In recognition of the novel issues raised by electronic transactions generally (including authentication issues) the states are in the process of drafting uniform state law governing electronic contracts, licenses and other private transactions. The uniform law drafting process affords an open, deliberate process that is necessary to arrive at sound, informed legislation in this area. However, while uniform law drafting proceeds, some legal reforms may be ripe for action in the mean time. For instance, the Massachusetts General Laws provide some 4,515 separate references to documents that must be in writing and/or signed. Some laws require writings "on paper" and signatures "in ink." These laws are strewn throughout the laws and regulations of states and the federal government. Such "quill pen" laws, in many cases, hale from an industrial age (and occasionally from agrarian times) and serve as antiquated senseless impediments to electronic commerce. The repeal or reform of such laws should be undertaken in a coordinated and consistent fashion at all levels of government. Similarly, federal and state tax policy should be tailored to promote electronic commerce and existing or contemplated regulation of electronic commerce should be seriously reconsidered in light of the importance of market driven solutions and robust competition in this field.

The Commonwealth of Massachusetts has proposed the creation of an online, web-based conference area to facilitate communication between and among states and the federal government regarding electronic signature and authentication legislation, regulation and policy. We are pleased to work with the newly formed United States Innovation Partnership on this project. The USIP is a joint effort of the National Governors Association, the White House Office of Science and Technology Policy and the Secretary of the U.S. Department of Commerce. When this web site is operational, we will be happy to inform the Subcommittee of the http address. The Commonwealth has also drafted a survey to collect and share views on the proper balance between state, federal and international law for electronic signatures. This survey has been published on the Internet, in the BNA, and other periodicals and results are still coming in. When the results are complete, we will forward a report to the Subcommittee for your information.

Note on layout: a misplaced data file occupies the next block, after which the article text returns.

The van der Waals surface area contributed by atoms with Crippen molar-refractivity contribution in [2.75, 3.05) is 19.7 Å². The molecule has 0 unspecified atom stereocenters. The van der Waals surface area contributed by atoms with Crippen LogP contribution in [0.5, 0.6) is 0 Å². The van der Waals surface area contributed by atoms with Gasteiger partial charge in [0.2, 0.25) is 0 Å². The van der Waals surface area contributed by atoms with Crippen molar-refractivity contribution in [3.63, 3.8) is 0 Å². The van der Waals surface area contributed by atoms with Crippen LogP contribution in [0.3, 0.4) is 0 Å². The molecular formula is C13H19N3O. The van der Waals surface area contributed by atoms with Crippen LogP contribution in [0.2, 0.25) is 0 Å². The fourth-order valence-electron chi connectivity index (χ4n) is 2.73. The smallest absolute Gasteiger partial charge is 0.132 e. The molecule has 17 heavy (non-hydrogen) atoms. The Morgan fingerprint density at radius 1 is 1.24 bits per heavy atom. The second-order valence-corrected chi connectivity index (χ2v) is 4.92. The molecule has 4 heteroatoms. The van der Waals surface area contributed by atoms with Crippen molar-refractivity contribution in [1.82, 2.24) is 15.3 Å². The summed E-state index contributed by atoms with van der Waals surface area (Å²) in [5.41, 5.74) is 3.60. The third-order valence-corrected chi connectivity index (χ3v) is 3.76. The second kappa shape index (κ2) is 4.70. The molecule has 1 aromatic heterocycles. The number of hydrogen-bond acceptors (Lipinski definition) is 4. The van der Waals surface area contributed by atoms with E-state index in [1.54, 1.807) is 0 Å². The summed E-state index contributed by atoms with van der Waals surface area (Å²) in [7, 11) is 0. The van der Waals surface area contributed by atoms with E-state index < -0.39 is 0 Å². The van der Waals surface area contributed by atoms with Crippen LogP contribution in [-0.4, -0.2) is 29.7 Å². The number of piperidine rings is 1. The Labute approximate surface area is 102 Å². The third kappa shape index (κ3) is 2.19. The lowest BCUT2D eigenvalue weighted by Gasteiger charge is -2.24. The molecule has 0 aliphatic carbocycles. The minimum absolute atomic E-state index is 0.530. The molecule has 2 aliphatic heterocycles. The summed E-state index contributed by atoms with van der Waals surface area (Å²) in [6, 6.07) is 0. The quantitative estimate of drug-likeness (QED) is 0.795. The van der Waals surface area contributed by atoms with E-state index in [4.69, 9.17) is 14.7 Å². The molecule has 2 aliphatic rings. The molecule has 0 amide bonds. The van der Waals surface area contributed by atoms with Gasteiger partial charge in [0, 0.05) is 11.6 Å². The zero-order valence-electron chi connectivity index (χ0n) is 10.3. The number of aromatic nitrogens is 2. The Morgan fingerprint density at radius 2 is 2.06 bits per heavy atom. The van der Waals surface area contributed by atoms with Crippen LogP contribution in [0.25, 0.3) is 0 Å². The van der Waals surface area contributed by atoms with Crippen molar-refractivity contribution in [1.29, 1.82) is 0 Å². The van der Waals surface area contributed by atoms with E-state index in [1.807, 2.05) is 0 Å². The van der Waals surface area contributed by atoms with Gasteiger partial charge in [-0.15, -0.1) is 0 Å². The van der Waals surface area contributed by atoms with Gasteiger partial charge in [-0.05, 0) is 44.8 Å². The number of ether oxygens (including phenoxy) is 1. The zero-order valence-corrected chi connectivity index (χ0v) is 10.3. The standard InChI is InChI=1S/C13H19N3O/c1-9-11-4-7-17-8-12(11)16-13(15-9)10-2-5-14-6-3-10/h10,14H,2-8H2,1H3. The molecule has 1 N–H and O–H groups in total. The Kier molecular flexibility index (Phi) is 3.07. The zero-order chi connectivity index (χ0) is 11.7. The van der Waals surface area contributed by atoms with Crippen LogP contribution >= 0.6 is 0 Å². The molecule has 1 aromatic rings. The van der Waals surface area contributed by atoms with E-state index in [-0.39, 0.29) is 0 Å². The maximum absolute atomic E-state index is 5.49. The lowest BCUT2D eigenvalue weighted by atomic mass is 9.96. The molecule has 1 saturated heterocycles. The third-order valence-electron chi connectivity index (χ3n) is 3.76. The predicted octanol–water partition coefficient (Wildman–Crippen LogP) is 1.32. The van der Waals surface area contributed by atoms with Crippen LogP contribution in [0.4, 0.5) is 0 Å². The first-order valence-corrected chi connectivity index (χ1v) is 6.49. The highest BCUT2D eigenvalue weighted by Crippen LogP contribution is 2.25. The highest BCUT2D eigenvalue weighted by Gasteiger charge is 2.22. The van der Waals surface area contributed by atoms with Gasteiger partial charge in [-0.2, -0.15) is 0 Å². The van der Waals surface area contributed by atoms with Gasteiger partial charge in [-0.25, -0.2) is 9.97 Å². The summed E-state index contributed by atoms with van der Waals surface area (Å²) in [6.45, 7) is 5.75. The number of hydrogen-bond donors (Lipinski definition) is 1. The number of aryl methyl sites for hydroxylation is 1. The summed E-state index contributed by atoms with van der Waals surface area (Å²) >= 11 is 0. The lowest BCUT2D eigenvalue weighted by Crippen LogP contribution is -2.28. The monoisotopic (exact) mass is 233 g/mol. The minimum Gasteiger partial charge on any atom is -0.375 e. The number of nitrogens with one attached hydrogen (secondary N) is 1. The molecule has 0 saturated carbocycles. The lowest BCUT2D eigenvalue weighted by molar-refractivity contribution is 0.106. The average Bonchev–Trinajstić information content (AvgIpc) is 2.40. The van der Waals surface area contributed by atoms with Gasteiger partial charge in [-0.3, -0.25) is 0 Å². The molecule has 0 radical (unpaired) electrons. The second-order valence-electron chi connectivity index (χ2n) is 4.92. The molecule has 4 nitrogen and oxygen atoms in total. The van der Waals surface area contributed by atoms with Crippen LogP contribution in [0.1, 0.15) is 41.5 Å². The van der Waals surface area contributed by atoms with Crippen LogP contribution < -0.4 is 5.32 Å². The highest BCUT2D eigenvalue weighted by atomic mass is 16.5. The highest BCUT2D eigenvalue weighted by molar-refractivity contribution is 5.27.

There are many opportunities for state and federal law to form a consistent legal framework in support of the emerging information society. Needed international coordination will have to be spearheaded by the federal government. Such issues as export, copyright, patent, federal tax and federal procurement will also have an important impact. Areas such as uniform commercial law, general contract law and state rules of evidence, on the other hand, will need to be carefully evolved by the states in light of federal and international electronic commerce policy. On a going forward basis, more forums and opportunities for communication between levels of government are needed to avoid the crafting of inconsistent policy or misunderstandings about the roles of each stakeholder.

Mr. Chairman, thank you for the opportunity to testify today. If the Subcommittee would like deeper background on these matters, I would encourage you to visit the ITD web site, available at www.state.ma.us/itd/legal. As you continue to work on these important issues, the Commonwealth would be honored to provide the Subcommittee with assistance in the future. I would be pleased to answer any questions the Subcommittee may have at this time.